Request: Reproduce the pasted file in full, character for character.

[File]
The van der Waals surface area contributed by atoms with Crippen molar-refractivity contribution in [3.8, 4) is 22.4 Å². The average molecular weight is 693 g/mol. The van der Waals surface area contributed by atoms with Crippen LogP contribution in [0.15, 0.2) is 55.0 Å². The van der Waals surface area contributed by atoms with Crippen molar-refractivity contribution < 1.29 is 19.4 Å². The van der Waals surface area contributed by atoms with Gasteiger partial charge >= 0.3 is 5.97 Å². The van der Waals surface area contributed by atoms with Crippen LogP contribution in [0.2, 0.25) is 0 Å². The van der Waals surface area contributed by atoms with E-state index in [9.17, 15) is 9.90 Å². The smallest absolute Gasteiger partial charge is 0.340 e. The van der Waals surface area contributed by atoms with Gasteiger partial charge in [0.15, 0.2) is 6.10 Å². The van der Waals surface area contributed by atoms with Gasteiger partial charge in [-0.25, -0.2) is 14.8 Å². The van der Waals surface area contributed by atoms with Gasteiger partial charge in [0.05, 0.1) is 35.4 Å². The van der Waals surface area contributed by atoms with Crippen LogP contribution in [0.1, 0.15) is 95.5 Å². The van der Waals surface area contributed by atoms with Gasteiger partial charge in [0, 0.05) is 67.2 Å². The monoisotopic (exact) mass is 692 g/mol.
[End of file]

The van der Waals surface area contributed by atoms with Crippen molar-refractivity contribution in [3.8, 4) is 22.4 Å². The average molecular weight is 693 g/mol. The van der Waals surface area contributed by atoms with Crippen LogP contribution in [0.15, 0.2) is 55.0 Å². The van der Waals surface area contributed by atoms with Crippen molar-refractivity contribution < 1.29 is 19.4 Å². The van der Waals surface area contributed by atoms with Gasteiger partial charge >= 0.3 is 5.97 Å². The van der Waals surface area contributed by atoms with Crippen LogP contribution in [0.2, 0.25) is 0 Å². The van der Waals surface area contributed by atoms with E-state index in [9.17, 15) is 9.90 Å². The smallest absolute Gasteiger partial charge is 0.340 e. The van der Waals surface area contributed by atoms with Gasteiger partial charge in [0.15, 0.2) is 6.10 Å². The van der Waals surface area contributed by atoms with Gasteiger partial charge in [-0.25, -0.2) is 14.8 Å². The van der Waals surface area contributed by atoms with Gasteiger partial charge in [0.05, 0.1) is 35.4 Å². The van der Waals surface area contributed by atoms with Crippen LogP contribution in [0.1, 0.15) is 95.5 Å². The van der Waals surface area contributed by atoms with Gasteiger partial charge in [0, 0.05) is 67.2 Å². The monoisotopic (exact) mass is 692 g/mol.